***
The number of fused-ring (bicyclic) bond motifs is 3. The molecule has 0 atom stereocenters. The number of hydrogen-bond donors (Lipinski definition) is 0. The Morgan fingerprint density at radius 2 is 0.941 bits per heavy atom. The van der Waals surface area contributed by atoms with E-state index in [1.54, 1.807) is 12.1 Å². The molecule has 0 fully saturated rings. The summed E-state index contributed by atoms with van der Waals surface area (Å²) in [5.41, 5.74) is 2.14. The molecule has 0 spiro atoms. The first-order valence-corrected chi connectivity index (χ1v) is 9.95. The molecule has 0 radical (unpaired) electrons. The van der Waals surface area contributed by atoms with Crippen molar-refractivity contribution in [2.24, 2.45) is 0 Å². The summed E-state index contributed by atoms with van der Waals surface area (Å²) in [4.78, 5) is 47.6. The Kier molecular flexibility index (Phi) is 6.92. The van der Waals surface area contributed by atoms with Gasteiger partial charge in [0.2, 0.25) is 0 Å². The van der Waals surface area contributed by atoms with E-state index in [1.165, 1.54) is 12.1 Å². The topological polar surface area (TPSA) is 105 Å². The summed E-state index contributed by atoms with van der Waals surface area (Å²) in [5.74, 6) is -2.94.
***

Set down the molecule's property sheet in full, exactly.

The number of fused-ring (bicyclic) bond motifs is 3. The molecule has 0 atom stereocenters. The number of hydrogen-bond donors (Lipinski definition) is 0. The Morgan fingerprint density at radius 2 is 0.941 bits per heavy atom. The van der Waals surface area contributed by atoms with E-state index in [1.54, 1.807) is 12.1 Å². The molecule has 0 fully saturated rings. The summed E-state index contributed by atoms with van der Waals surface area (Å²) in [5.41, 5.74) is 2.14. The molecule has 0 spiro atoms. The first-order valence-corrected chi connectivity index (χ1v) is 9.95. The molecule has 0 radical (unpaired) electrons. The van der Waals surface area contributed by atoms with Crippen molar-refractivity contribution in [2.24, 2.45) is 0 Å². The summed E-state index contributed by atoms with van der Waals surface area (Å²) in [4.78, 5) is 47.6. The Kier molecular flexibility index (Phi) is 6.92. The van der Waals surface area contributed by atoms with Gasteiger partial charge in [0.2, 0.25) is 0 Å². The van der Waals surface area contributed by atoms with E-state index in [1.165, 1.54) is 12.1 Å². The topological polar surface area (TPSA) is 105 Å². The summed E-state index contributed by atoms with van der Waals surface area (Å²) in [5.74, 6) is -2.94.